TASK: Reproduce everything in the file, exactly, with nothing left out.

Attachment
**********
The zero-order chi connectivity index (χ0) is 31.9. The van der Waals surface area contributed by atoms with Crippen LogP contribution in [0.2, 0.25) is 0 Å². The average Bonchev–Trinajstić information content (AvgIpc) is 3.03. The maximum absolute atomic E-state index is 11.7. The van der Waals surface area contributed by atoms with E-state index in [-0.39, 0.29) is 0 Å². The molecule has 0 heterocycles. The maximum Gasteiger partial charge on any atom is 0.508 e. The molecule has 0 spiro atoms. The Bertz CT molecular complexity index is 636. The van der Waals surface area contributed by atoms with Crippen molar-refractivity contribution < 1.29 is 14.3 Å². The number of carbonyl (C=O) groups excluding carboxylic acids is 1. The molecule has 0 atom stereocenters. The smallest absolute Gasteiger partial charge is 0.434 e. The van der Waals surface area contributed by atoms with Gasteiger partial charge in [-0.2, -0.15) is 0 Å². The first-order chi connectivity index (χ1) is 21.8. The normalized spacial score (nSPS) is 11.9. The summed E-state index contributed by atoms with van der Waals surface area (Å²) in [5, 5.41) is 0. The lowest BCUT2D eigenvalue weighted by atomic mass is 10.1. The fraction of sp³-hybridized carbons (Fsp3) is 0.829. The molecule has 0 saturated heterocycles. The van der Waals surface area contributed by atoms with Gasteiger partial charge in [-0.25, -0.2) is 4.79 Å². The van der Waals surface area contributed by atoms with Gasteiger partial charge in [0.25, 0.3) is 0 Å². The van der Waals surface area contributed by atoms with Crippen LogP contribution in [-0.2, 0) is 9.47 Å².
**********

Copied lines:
The zero-order chi connectivity index (χ0) is 31.9. The van der Waals surface area contributed by atoms with Crippen LogP contribution in [0.2, 0.25) is 0 Å². The average Bonchev–Trinajstić information content (AvgIpc) is 3.03. The maximum absolute atomic E-state index is 11.7. The van der Waals surface area contributed by atoms with E-state index in [-0.39, 0.29) is 0 Å². The molecule has 0 heterocycles. The maximum Gasteiger partial charge on any atom is 0.508 e. The molecule has 0 spiro atoms. The Bertz CT molecular complexity index is 636. The van der Waals surface area contributed by atoms with Crippen molar-refractivity contribution < 1.29 is 14.3 Å². The number of carbonyl (C=O) groups excluding carboxylic acids is 1. The molecule has 0 atom stereocenters. The smallest absolute Gasteiger partial charge is 0.434 e. The van der Waals surface area contributed by atoms with Gasteiger partial charge in [-0.2, -0.15) is 0 Å². The first-order chi connectivity index (χ1) is 21.8. The normalized spacial score (nSPS) is 11.9. The summed E-state index contributed by atoms with van der Waals surface area (Å²) in [5, 5.41) is 0. The lowest BCUT2D eigenvalue weighted by atomic mass is 10.1. The fraction of sp³-hybridized carbons (Fsp3) is 0.829. The molecule has 0 saturated heterocycles. The van der Waals surface area contributed by atoms with Gasteiger partial charge in [-0.25, -0.2) is 4.79 Å². The van der Waals surface area contributed by atoms with Gasteiger partial charge in [0.25, 0.3) is 0 Å². The van der Waals surface area contributed by atoms with Crippen LogP contribution in [-0.2, 0) is 9.47 Å².